This work may not be copied, distributed, displayed, published, reproduced, transmitted, modified, posted, sold, licensed, or used for commercial purposes. By downloading this file, you are agreeing to the publisher’s Terms & Conditions.

Letter to the Editor

Dr Joksovic and Colleagues Reply

See original letter by Penders.

Dr Joksovic and Colleagues Reply

To the Editor: Delirium occurring during substance intoxication usually arises within minutes to hours after consumption of relatively high doses of certain drugs and generally resolves as the intoxication ends within a few hours to days. "Bath salts"-induced psychosis and delirium have been described in the literature; however, as with many other substances, the etiology remains somewhat elusive. This ambiguity is related to the fact that multiple products contain multiple cathinone derivatives that have different pharmacologic properties and target multiple receptors in the brain, primarily dopamine, norepinephrine, and serotonin, further complicating the clinical presentation and pathophysiology.

Several lethal outcomes of bath salts intoxication led the US Drug Enforcement Administration to impose an emergent ban in 2011 on manufacturing products with mephedrone, methylenedioxypyrovalerone (MDPV), and methionine,1 which remain the most prevalent compounds sold in the United States despite the ban. The reported bath salts-induced delirium, with predominating symptoms of altered mental status, hallucinations, and combative behavior, included the significant presence of neurovegetative symptoms.2 While dysregulation of catecholamines and serotonin can be responsible for the frequently described symptoms of excessive sweating, hyperthermia, blood pressure abnormalities, and other metabolic disturbances, myoclonus and hyperreflexia are strongly considered to be hallmarks of serotonin toxicity in clinical practice.3

Although in the majority of cases in the United States MDPV was described as a prevalent compound, Spiller et al2 showed the significant presence of mephedrone and methylone as well in their analysis of multiple available products; both compounds have a strong influence on serotonin concentration in the brain.4,5 In addition, in described cases of bath salts intoxication, myoclonus, which is strongly related to serotonin toxicity,6,7 was present in up to 20% of patients.2 While we agree that the reported presentations may not be typical, a number of factors contribute to this: (1) multiple compounds are present in the variety of products still available, (2) these compounds have varying pharmacologic properties, and thus (3) they affect multiple neurotransmitters.

It is important to understand the pathophysiology related to the most prevalent substances and their effects on the serotonergic system in order to implement better clinical strategies for this potentially lethal toxidrome. Further research is required to investigate the pharmacologic properties of the multiple chemical compounds still present in available products.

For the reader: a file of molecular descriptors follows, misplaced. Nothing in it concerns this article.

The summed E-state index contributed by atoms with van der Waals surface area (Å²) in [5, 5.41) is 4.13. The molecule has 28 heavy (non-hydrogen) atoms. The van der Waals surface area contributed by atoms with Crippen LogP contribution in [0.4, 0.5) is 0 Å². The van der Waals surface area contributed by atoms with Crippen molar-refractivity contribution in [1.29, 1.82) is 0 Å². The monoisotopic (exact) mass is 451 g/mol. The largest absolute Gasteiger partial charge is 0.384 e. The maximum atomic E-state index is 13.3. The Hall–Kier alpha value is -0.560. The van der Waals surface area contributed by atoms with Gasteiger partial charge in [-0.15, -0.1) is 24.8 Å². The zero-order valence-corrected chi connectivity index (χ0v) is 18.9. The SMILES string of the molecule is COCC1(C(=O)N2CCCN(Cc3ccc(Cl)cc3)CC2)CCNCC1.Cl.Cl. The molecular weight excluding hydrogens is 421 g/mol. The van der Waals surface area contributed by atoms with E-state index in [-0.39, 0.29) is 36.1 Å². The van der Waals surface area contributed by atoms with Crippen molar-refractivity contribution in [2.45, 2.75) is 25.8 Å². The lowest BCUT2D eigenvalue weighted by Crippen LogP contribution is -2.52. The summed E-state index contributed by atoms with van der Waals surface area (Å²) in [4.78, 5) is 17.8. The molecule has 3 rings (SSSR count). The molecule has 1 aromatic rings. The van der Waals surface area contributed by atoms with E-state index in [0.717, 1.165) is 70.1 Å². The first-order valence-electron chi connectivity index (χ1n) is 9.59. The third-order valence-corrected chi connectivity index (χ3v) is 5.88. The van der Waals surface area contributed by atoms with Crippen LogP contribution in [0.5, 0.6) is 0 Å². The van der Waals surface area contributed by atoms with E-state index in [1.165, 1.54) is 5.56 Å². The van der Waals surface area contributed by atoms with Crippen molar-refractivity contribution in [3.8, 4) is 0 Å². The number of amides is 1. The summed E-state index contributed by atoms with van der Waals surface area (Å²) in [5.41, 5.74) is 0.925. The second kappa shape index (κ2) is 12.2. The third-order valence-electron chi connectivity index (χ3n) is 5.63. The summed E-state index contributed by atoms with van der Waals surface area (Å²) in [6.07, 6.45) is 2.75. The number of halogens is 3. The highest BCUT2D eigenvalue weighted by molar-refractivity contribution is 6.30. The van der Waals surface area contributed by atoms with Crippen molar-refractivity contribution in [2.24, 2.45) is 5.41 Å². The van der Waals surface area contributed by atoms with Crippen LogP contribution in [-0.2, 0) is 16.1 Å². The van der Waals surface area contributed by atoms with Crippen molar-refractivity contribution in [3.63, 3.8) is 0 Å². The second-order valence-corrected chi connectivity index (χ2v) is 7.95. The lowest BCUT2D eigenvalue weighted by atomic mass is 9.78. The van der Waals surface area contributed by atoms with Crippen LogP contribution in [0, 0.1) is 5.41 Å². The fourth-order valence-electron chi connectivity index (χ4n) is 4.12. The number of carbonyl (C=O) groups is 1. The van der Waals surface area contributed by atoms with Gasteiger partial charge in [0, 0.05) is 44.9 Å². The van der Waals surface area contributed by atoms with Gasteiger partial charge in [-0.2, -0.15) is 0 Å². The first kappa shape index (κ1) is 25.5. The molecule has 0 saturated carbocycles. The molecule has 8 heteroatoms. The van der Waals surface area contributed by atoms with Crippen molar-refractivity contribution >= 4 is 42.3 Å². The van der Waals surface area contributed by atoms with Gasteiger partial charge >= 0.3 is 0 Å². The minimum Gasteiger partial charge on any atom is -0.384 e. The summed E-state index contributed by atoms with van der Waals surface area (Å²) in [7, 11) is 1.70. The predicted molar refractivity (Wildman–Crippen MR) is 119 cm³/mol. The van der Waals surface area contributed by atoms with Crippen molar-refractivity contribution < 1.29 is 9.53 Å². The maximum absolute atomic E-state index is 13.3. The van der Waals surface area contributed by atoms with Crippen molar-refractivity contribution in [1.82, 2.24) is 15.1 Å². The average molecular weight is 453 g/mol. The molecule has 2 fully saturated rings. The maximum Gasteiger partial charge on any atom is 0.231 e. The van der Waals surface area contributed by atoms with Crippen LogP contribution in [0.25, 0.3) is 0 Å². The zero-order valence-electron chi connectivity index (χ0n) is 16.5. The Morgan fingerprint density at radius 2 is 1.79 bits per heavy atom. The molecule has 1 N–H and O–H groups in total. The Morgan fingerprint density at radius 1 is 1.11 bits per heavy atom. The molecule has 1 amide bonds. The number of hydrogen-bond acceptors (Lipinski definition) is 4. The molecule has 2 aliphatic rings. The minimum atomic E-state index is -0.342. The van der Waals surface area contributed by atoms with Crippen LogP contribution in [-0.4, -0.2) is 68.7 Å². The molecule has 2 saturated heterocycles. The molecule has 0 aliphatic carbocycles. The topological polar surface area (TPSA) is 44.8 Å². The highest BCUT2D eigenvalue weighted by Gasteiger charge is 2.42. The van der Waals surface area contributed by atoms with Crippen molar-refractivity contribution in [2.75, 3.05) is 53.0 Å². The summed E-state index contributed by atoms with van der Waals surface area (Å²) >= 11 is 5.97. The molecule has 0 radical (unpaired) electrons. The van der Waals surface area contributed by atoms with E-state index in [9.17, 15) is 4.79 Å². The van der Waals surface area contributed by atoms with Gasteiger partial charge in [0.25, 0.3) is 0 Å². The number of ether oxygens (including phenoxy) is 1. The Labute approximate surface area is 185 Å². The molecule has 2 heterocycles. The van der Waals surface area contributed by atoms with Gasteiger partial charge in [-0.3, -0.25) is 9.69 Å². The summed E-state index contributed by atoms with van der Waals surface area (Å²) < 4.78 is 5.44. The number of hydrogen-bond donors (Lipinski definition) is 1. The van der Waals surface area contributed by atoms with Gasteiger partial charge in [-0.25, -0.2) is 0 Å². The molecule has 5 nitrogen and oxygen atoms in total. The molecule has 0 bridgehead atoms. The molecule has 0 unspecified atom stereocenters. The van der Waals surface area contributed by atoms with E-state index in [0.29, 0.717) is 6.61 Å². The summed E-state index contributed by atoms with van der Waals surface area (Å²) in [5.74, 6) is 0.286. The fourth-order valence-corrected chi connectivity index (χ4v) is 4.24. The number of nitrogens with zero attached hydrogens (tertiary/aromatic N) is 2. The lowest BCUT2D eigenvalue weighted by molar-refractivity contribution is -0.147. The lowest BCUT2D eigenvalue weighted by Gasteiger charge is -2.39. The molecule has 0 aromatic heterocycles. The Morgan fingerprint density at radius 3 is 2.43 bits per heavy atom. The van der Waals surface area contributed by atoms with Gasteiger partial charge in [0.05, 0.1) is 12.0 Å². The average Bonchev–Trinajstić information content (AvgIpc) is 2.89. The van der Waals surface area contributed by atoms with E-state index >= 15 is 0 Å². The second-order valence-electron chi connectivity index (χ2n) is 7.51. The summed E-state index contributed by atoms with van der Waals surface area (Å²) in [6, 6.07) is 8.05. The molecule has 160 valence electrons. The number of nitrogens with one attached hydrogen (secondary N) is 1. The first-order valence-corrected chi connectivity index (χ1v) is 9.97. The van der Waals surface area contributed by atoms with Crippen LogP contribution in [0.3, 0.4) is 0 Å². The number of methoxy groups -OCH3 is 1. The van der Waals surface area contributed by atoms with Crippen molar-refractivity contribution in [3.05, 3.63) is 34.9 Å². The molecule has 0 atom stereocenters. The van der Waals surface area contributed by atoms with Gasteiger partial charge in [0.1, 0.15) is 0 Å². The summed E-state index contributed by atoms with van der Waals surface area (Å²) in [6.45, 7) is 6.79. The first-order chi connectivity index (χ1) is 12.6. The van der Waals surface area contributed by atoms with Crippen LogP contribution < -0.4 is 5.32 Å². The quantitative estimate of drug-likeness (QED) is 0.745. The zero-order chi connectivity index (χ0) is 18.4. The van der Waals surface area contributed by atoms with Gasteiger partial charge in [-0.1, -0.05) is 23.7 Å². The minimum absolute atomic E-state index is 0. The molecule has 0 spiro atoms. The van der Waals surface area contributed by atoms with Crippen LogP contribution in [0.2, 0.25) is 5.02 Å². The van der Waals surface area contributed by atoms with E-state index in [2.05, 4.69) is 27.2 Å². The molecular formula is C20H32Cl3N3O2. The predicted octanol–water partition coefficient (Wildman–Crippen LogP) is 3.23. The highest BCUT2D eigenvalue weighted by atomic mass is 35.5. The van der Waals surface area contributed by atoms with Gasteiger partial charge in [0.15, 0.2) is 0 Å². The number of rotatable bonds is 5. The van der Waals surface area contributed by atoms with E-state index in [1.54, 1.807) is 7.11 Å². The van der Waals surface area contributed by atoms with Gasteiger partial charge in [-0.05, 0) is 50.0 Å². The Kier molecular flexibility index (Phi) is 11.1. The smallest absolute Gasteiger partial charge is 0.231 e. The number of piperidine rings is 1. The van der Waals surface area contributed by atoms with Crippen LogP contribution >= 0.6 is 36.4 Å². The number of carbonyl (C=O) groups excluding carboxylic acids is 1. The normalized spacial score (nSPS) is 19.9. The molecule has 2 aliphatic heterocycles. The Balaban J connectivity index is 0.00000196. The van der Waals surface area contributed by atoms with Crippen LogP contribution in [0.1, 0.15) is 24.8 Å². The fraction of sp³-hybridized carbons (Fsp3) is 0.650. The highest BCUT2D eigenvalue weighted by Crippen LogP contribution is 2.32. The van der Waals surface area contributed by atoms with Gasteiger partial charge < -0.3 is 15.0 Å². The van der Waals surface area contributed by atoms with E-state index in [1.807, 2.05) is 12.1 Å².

References

1. Schedules of controlled substances: temporary placement of three synthetic cathinones into Schedule I. Fed Regist. 2011;76(204):65371-65375. To be codified at 21 CFR §300. http://www.gpo.gov/fdsys/pkg/FR-2011-10-21/html/2011-27282.htm.

2. Spiller HA, Ryan ML, Weston RG, et al. Clinical experience with and analytical confirmation of "bath salts" and "legal highs" (synthetic cathinones) in the United States. Clin Toxicol (Phila). 2011;49(6):499-505. PubMed doi:10.3109/15563650.2011.590812

3. Dunkley EJ, Isbister GK, Sibbritt D, et al. The Hunter Serotonin Toxicity Criteria: simple and accurate diagnostic decision rules for serotonin toxicity. QJM. 2003;96(9):635-642. PubMed doi:10.1093/qjmed/hcg109

4. Nagai F, Nonaka R, Satoh Hisashi Kamimura K. The effects of non-medically used psychoactive drugs on monoamine neurotransmission in rat brain. Eur J Pharmacol. 2007;559(2-3):132-137. PubMed doi:10.1016/j.ejphar.2006.11.075

5. Kehr J, Ichinose F, Yoshitake S, et al. Mephedrone, compared with MDMA (ecstasy) and amphetamine, rapidly increases both dopamine and 5-HT levels in nucleus accumbens of awake rats. Br J Pharmacol. 2011;164(8):1949-1958. PubMed doi:10.1111/j.1476-5381.2011.01499.x

6. Joksovic P, Mellos N, van Wattum PJ, et al. "Bath salts"-induced psychosis and serotonin toxicity. J Clin Psychiatry. 2012;73(8):1125. PubMed doi:10.4088/JCP.12cr07819

7. Garrett G, Sweeney M. The serotonin syndrome as a result of mephedrone toxicity. BMJ Case Reports. September 21, 2010. doi:10.1136/bcr.04.2010.2925

Pavle Joksovic, MD

pavle.joksovic@yale.edu

Nick Mellos, MD

Pieter Joost van Wattum, MD, MA

Catherine Chiles, MD

Author affiliations: Department of Psychiatry (all authors) and Yale Child Study Center (Dr van Wattum), School of Medicine, Yale University, New Haven, Connecticut.

Potential conflicts of interest: None reported.

Funding/support: None reported.

Volume: 74

Quick Links: Addiction , Substance Use Disorders